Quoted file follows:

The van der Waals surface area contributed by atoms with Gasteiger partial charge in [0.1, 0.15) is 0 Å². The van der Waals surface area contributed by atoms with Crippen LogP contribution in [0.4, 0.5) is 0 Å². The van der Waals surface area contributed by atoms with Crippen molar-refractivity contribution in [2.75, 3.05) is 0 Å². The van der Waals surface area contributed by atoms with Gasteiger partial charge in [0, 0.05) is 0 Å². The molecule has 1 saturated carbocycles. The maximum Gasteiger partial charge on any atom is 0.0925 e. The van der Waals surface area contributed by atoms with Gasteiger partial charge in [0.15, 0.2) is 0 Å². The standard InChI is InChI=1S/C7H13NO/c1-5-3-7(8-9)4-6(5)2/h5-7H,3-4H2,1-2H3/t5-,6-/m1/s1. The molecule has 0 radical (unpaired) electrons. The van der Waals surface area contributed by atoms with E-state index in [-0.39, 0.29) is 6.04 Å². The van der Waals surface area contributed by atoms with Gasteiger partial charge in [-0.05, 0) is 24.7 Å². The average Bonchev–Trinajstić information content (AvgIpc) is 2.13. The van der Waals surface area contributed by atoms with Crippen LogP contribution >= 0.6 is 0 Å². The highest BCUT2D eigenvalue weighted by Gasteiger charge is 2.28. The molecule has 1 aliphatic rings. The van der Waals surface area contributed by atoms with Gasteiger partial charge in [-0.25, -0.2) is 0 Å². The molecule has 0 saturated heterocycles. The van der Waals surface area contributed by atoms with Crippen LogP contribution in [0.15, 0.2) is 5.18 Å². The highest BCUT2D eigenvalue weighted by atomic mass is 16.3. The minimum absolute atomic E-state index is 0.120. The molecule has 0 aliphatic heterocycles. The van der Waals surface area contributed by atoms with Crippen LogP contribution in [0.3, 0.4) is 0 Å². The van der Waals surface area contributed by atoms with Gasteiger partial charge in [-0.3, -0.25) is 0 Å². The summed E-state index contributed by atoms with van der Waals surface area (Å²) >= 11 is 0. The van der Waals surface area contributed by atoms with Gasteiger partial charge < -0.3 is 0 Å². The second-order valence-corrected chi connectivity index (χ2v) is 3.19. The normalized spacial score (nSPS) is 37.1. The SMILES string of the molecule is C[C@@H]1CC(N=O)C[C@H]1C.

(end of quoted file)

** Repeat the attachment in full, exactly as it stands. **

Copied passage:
The van der Waals surface area contributed by atoms with Gasteiger partial charge in [0.1, 0.15) is 0 Å². The van der Waals surface area contributed by atoms with Crippen LogP contribution in [0.4, 0.5) is 0 Å². The van der Waals surface area contributed by atoms with Crippen molar-refractivity contribution in [2.75, 3.05) is 0 Å². The van der Waals surface area contributed by atoms with Gasteiger partial charge in [0, 0.05) is 0 Å². The molecule has 1 saturated carbocycles. The maximum Gasteiger partial charge on any atom is 0.0925 e. The van der Waals surface area contributed by atoms with Gasteiger partial charge in [0.15, 0.2) is 0 Å². The standard InChI is InChI=1S/C7H13NO/c1-5-3-7(8-9)4-6(5)2/h5-7H,3-4H2,1-2H3/t5-,6-/m1/s1. The molecule has 0 radical (unpaired) electrons. The van der Waals surface area contributed by atoms with E-state index in [-0.39, 0.29) is 6.04 Å². The van der Waals surface area contributed by atoms with Gasteiger partial charge in [-0.05, 0) is 24.7 Å². The average Bonchev–Trinajstić information content (AvgIpc) is 2.13. The van der Waals surface area contributed by atoms with Crippen LogP contribution >= 0.6 is 0 Å². The highest BCUT2D eigenvalue weighted by Gasteiger charge is 2.28. The molecule has 1 aliphatic rings. The van der Waals surface area contributed by atoms with Gasteiger partial charge in [-0.25, -0.2) is 0 Å². The molecule has 0 saturated heterocycles. The van der Waals surface area contributed by atoms with Crippen LogP contribution in [0.15, 0.2) is 5.18 Å². The highest BCUT2D eigenvalue weighted by atomic mass is 16.3. The minimum absolute atomic E-state index is 0.120. The molecule has 0 aliphatic heterocycles. The van der Waals surface area contributed by atoms with Crippen LogP contribution in [0.3, 0.4) is 0 Å². The van der Waals surface area contributed by atoms with Gasteiger partial charge in [-0.3, -0.25) is 0 Å². The summed E-state index contributed by atoms with van der Waals surface area (Å²) >= 11 is 0. The van der Waals surface area contributed by atoms with Gasteiger partial charge < -0.3 is 0 Å². The second-order valence-corrected chi connectivity index (χ2v) is 3.19. The normalized spacial score (nSPS) is 37.1. The SMILES string of the molecule is C[C@@H]1CC(N=O)C[C@H]1C.